Watch Out, Crimson Bat!

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The third entry in the series saw a new director, and unfortunately, a marked turn for the worse, largely because the focus drifts off Oichi. It starts briskly enough, with the heroine coming into possession of a new, effective formula for gunpowder, something barely known at the time in Japan. Understandably, this makes her the focus of attention, in particular for a group with an interest in profiting from the discovery.

I have a number of qualms with the storyline here, not least the concept that “weapons of mass destruction” (as gunpowder was, when compared to the arrows and swords prevalent during this era) are safe in any hands. Moral doubts aside, the main flaw is the introduction of characters such as Gennosuke (Ibuku) and, worse still, an immensely irritating pair of teenage orphans. Together, they succeed in making Oichi feel like a supporting character in her own movie, and she is almost entirely absent from action in the middle portion.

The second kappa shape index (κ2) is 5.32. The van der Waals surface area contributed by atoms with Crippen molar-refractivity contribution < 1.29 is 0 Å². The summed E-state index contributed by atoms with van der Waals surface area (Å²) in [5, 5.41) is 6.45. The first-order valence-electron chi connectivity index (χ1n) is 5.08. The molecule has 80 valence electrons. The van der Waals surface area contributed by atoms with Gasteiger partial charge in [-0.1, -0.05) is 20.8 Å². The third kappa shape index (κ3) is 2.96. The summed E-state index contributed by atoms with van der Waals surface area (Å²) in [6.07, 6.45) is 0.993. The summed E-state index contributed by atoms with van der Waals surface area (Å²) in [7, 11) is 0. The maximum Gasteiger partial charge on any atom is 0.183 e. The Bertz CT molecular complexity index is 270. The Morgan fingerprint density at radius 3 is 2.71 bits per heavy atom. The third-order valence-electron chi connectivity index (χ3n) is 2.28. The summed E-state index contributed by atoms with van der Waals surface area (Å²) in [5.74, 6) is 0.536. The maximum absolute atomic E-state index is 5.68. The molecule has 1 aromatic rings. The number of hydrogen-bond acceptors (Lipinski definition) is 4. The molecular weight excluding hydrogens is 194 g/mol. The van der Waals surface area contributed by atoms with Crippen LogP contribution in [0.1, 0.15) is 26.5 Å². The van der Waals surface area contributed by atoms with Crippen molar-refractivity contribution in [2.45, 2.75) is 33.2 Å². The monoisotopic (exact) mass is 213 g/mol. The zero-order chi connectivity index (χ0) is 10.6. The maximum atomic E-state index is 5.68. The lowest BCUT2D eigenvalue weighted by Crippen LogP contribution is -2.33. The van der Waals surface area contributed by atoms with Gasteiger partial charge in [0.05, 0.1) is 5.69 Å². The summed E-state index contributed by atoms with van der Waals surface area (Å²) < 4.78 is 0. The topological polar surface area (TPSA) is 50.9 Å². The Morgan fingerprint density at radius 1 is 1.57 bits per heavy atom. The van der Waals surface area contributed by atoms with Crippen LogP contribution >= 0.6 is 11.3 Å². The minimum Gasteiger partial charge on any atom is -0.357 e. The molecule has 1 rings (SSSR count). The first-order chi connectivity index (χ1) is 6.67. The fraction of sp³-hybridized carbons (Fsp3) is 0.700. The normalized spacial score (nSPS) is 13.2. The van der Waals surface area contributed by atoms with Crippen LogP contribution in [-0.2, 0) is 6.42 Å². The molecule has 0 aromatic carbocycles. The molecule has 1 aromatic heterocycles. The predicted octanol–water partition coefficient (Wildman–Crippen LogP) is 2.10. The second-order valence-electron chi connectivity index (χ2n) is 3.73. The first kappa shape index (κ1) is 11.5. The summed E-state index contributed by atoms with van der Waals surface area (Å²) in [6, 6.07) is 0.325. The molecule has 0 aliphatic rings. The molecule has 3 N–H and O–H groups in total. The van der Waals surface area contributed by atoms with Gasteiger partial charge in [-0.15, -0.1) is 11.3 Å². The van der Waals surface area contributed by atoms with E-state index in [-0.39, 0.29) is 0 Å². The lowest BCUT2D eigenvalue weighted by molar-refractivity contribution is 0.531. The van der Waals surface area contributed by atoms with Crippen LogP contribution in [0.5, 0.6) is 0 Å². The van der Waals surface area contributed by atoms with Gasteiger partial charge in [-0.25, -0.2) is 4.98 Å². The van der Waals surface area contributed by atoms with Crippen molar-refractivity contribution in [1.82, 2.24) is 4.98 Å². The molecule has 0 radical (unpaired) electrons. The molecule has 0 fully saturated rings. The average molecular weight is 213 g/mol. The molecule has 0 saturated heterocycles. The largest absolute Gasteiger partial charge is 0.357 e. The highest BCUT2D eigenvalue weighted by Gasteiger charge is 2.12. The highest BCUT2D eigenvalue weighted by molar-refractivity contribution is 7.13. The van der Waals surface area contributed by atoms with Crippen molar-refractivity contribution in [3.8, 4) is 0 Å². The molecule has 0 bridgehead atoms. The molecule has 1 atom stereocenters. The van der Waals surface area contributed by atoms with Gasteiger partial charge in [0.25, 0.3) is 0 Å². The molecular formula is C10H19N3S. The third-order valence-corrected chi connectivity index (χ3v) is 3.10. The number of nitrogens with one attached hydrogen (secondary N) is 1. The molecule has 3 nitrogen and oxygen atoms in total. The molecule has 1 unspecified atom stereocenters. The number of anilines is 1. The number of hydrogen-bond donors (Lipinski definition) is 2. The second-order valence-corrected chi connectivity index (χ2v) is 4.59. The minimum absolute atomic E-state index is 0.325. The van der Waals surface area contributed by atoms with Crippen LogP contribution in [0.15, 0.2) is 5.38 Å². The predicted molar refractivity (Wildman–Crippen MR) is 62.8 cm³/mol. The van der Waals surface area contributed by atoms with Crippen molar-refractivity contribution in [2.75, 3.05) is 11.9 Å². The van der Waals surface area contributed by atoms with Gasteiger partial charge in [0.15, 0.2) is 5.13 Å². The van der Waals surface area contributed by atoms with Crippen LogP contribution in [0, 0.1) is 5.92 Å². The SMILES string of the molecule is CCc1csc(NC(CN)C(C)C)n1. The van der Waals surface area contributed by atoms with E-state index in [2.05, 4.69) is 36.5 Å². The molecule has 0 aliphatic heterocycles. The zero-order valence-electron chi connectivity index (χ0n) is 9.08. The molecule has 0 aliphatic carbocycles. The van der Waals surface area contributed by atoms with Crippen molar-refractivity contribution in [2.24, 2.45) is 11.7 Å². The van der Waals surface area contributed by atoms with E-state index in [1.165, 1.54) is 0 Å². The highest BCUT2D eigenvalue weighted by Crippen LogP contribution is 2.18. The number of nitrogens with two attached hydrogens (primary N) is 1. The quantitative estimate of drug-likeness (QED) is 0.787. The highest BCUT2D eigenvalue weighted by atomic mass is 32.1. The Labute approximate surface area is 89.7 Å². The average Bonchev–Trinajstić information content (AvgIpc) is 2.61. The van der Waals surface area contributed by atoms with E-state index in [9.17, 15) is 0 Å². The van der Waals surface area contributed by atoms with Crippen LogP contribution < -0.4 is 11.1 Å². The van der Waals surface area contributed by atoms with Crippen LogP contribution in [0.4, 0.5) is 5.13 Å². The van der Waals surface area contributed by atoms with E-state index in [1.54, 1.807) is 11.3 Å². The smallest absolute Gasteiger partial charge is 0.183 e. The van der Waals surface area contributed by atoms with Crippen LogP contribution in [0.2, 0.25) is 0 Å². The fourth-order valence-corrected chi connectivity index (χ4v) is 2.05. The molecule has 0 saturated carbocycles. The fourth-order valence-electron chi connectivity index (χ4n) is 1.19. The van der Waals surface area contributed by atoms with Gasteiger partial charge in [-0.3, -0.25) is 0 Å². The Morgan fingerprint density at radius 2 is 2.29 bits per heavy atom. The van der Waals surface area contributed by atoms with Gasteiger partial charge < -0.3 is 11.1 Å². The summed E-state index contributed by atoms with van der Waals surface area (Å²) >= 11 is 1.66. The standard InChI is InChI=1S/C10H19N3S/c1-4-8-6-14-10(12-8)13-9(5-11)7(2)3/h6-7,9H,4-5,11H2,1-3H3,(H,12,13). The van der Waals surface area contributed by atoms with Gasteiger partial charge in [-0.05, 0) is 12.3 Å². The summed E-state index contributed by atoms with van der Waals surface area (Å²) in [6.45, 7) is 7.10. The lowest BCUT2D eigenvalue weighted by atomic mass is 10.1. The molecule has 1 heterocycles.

By the time she rides to the rescue…yes, I said “rides”, her previously unmentioned equestrian skills being hand-waved away with “the horse knows where it’s going”…the film is pretty much dead in the water. The final battle does mark another step up in scale, with Matsuyama’s skills again clearly improved, and the quantity of enemies dispatched again setting a high-water mark, even if Gennosuke gets to take out almost as many as Oichi, and the way in which the villainous henchman suddenly switches sides is laughable. In marked contrast to its two predecessors, this does have a proper ending, tying up the loose threads in a satisfying, if conventional, way. It isn’t enough to rescue the day, with interest having succumbed at a disturbingly early point.

In its incarnation as Samurai Woman (left), I believe this was the only installment to see a release in the UK. When first seen, over a decade ago, it was unimpressive, and it remains weak, particularly when viewed from an action heroine perspective. But even in general terms, it’s a poor piece of cinematic storytelling.

Dir: Hirokazu Ichimura
Stars: Yoko Matsuyama, Goro Ibuki, Kiyoko Inoue, Asahi Kurizuka
a.k.a. Mekura No Oichi Monogatari: Midare Gasa

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